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The Politics of Landing: Urban Agriculture, Socio-Ecological Imaginaries and the Production of Space in the San Francisco Bay Region

  • Author(s): Glowa, Katheryn Michelle
  • Advisor(s): FitzSimmons, Margaret
  • et al.
Creative Commons Attribution-NonCommercial-NoDerivatives 4.0 International Public License
Abstract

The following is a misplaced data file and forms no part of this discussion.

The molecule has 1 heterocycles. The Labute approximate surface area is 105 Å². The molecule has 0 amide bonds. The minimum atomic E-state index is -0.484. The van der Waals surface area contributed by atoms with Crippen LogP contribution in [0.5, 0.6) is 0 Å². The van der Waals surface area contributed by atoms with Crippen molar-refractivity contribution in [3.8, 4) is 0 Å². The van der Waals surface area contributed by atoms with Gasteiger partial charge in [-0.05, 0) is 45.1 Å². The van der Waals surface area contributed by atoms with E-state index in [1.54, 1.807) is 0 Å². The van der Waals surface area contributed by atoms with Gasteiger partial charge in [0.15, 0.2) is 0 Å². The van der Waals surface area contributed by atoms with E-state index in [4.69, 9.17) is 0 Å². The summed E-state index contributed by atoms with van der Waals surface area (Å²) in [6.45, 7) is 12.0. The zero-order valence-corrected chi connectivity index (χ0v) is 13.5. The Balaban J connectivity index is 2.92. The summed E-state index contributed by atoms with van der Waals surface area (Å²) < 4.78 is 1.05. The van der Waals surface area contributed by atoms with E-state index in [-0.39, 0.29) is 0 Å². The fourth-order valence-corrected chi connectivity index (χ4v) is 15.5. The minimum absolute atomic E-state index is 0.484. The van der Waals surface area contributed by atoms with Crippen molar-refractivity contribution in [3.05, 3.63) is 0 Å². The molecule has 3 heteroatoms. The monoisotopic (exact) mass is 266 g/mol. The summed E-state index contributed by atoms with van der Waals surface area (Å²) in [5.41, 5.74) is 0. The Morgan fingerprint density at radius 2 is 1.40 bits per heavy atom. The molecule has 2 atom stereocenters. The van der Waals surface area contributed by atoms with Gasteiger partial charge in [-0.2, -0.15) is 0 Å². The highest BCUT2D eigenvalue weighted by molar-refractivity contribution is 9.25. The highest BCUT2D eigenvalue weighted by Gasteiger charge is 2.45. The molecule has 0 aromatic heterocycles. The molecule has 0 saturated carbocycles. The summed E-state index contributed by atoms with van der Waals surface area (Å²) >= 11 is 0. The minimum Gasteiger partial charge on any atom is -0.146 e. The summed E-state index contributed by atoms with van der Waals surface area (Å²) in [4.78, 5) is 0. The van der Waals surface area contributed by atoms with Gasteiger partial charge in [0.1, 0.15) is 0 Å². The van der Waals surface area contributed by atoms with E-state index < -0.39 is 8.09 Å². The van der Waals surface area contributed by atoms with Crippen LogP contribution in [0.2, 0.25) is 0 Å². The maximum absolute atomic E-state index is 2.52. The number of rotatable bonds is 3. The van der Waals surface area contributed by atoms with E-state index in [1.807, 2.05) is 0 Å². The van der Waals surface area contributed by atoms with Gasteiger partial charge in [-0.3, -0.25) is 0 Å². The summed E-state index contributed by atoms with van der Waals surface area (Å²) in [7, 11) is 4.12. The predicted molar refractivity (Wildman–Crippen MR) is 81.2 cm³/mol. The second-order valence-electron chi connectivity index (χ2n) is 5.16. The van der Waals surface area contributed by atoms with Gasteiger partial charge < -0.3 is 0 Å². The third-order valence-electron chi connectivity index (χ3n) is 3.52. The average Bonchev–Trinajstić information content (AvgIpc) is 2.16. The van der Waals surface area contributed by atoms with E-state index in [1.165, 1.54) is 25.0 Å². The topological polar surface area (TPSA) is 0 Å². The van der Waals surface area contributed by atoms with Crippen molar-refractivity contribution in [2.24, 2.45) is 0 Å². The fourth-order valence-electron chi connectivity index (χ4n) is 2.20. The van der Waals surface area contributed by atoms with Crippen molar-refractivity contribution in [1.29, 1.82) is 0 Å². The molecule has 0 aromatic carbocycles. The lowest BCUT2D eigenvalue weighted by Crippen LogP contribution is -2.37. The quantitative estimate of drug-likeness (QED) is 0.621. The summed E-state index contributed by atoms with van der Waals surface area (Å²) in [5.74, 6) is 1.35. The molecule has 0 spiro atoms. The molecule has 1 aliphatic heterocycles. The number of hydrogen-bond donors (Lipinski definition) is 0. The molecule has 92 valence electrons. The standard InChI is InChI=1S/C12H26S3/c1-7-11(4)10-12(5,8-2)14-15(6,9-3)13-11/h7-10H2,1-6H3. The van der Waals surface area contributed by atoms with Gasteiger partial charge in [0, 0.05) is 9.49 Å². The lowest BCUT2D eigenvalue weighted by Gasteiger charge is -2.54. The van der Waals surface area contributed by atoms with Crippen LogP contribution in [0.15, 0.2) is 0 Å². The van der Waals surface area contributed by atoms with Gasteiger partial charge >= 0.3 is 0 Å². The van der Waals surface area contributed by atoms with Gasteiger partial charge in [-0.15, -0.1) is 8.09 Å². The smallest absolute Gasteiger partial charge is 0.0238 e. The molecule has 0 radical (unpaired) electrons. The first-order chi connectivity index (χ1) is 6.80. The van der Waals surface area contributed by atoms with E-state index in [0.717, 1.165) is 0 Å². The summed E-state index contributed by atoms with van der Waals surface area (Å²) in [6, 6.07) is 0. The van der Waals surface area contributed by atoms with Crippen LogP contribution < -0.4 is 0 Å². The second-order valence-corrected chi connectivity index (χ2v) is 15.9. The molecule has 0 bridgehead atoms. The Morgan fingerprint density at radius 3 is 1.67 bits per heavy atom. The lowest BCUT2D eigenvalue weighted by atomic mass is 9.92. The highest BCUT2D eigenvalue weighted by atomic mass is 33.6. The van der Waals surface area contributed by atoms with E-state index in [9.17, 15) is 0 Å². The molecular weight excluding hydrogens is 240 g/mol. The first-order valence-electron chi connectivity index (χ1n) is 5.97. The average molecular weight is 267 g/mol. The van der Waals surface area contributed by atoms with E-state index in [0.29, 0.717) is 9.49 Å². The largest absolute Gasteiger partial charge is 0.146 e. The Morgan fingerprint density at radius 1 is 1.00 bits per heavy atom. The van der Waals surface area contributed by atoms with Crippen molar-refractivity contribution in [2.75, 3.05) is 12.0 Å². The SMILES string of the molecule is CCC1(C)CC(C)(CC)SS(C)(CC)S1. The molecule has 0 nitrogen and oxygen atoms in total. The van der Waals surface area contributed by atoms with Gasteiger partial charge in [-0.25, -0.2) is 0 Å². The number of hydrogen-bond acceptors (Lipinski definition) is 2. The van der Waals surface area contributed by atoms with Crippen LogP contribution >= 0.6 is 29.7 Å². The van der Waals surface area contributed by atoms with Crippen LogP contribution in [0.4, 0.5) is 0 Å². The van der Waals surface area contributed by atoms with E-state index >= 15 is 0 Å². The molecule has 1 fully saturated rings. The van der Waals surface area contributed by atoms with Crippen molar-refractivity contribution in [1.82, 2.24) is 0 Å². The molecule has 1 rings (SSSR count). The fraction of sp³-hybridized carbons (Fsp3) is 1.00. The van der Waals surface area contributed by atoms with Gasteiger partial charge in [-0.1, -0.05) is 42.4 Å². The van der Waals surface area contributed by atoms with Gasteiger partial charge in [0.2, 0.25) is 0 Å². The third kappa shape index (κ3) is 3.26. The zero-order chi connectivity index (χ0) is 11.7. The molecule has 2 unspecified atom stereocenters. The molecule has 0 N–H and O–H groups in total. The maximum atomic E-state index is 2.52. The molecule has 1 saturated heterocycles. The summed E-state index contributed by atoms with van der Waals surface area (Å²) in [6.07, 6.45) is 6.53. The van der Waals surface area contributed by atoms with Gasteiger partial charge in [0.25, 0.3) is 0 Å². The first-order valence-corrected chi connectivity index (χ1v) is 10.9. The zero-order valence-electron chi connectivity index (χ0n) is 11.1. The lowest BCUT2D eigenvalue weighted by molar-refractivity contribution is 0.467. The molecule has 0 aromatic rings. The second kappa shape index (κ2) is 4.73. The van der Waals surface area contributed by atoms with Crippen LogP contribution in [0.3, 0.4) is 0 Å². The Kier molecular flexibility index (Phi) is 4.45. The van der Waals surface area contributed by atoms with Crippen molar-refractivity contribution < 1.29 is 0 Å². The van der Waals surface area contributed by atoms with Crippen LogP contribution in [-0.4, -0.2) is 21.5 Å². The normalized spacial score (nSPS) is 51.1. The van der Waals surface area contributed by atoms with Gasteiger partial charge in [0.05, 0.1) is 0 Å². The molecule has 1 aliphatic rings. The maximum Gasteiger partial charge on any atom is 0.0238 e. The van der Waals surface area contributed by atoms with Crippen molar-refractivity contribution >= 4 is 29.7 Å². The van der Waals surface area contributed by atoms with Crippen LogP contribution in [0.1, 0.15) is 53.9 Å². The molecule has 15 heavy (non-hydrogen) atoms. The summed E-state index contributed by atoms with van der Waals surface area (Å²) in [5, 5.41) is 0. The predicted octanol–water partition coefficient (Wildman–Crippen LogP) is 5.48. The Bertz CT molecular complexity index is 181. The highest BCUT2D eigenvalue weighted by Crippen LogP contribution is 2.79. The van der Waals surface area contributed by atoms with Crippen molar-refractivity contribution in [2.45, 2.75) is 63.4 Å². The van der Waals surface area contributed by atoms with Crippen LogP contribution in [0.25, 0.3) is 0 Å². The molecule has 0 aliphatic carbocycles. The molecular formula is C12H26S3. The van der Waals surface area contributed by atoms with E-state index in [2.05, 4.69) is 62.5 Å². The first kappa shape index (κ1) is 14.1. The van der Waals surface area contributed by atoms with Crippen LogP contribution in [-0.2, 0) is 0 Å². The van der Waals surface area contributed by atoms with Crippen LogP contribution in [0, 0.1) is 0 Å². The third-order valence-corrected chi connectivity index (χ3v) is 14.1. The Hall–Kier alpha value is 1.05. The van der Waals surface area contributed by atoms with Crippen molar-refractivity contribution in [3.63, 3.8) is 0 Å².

This dissertation illustrates how alternative food initiatives are entangled in the broader political economy of the production of space. Through a regional analysis of the land politics articulations of organized urban gardening projects in the San Francisco Bay Area, I ask what are the landscapes of possibility or closure resulting from these entanglements. Historically urban gardening has been used as a temporary land use to ameliorate various social problems until the land owner, either public or private, chose to put the land to different use, most frequently the use that gained the highest market value. In the Bay Area, where land markets are highly competitive, land access is a central concern for gardeners. Urban agriculture has been theorized and embraced by social movement activists as a means to resist the allocation of land based on market valuation and the realization of the authority of property ownership. Yet, through research based on semi-structured interviews with gardeners and city officials, documents analysis, and participant observation, this dissertation describes a more complex terrain of activist engagements in the practices of land access and enactments of property. Two dominant imaginaries of land politics emerge from these engagements. One emphasizes the need for flexible, even portable gardens, in order to cultivate more resilient cities and movements. This imaginary is ultimately facilitative of development priorities, supporting neoliberal urban regimes, and reaffirming of contemporary property relations. The second imaginary identifies the importance of long-term tenure, community-management of land resources, and developing movement coalitions concerned with land access. This imaginary connects with the international work of food sovereignty, a framework that gardeners and US food movement activists are increasingly adopting, and which works to resist neoliberal capitalism, colonial legacies, and top-down governance. I suggest that the everyday utopian projects of gardeners is a key site to understanding the US left questioning if reforming contemporary social democratic institutions, like the provision of public space, are sufficient strategies. This analysis contributes to the developing field of urban political ecology by describing socio-ecological space in the Bay Region as socially produced through a history of practices, representations, and experiences of gardeners.

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